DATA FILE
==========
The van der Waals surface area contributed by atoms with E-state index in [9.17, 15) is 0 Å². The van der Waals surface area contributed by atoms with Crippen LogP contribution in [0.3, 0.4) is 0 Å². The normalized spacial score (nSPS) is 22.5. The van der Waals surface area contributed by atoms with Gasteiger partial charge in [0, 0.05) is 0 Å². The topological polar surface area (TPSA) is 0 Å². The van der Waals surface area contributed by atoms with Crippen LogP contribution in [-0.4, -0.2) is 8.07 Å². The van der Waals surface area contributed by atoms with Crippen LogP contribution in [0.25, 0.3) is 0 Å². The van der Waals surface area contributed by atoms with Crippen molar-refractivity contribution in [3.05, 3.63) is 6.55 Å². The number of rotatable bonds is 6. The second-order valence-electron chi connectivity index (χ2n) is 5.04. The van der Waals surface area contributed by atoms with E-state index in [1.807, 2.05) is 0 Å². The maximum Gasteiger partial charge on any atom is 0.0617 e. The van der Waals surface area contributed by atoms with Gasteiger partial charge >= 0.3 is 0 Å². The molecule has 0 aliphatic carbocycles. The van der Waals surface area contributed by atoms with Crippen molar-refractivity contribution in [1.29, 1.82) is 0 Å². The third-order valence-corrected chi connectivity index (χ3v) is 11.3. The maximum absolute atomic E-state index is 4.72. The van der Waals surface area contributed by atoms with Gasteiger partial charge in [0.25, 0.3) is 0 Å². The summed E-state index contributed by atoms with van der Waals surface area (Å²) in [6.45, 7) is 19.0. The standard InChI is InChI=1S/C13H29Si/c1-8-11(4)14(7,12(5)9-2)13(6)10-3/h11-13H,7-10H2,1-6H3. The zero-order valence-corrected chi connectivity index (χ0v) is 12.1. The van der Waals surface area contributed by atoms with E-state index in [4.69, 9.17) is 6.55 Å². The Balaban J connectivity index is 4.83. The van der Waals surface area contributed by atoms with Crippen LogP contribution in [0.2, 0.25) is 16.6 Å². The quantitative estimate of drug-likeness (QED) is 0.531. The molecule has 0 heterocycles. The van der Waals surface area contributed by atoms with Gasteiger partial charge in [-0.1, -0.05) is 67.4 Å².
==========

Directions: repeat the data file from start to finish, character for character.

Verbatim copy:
The van der Waals surface area contributed by atoms with E-state index in [9.17, 15) is 0 Å². The van der Waals surface area contributed by atoms with Crippen LogP contribution in [0.3, 0.4) is 0 Å². The normalized spacial score (nSPS) is 22.5. The van der Waals surface area contributed by atoms with Gasteiger partial charge in [0, 0.05) is 0 Å². The topological polar surface area (TPSA) is 0 Å². The van der Waals surface area contributed by atoms with Crippen LogP contribution in [-0.4, -0.2) is 8.07 Å². The van der Waals surface area contributed by atoms with Crippen LogP contribution in [0.25, 0.3) is 0 Å². The van der Waals surface area contributed by atoms with Crippen molar-refractivity contribution in [3.05, 3.63) is 6.55 Å². The number of rotatable bonds is 6. The second-order valence-electron chi connectivity index (χ2n) is 5.04. The van der Waals surface area contributed by atoms with E-state index in [1.807, 2.05) is 0 Å². The maximum Gasteiger partial charge on any atom is 0.0617 e. The van der Waals surface area contributed by atoms with Gasteiger partial charge >= 0.3 is 0 Å². The molecule has 0 aliphatic carbocycles. The van der Waals surface area contributed by atoms with Crippen molar-refractivity contribution in [1.29, 1.82) is 0 Å². The third-order valence-corrected chi connectivity index (χ3v) is 11.3. The maximum absolute atomic E-state index is 4.72. The van der Waals surface area contributed by atoms with Gasteiger partial charge in [0.25, 0.3) is 0 Å². The summed E-state index contributed by atoms with van der Waals surface area (Å²) in [6.45, 7) is 19.0. The standard InChI is InChI=1S/C13H29Si/c1-8-11(4)14(7,12(5)9-2)13(6)10-3/h11-13H,7-10H2,1-6H3. The zero-order valence-corrected chi connectivity index (χ0v) is 12.1. The van der Waals surface area contributed by atoms with E-state index in [4.69, 9.17) is 6.55 Å². The Balaban J connectivity index is 4.83. The van der Waals surface area contributed by atoms with Crippen LogP contribution in [0.2, 0.25) is 16.6 Å². The quantitative estimate of drug-likeness (QED) is 0.531. The molecule has 0 heterocycles. The van der Waals surface area contributed by atoms with Gasteiger partial charge in [-0.1, -0.05) is 67.4 Å².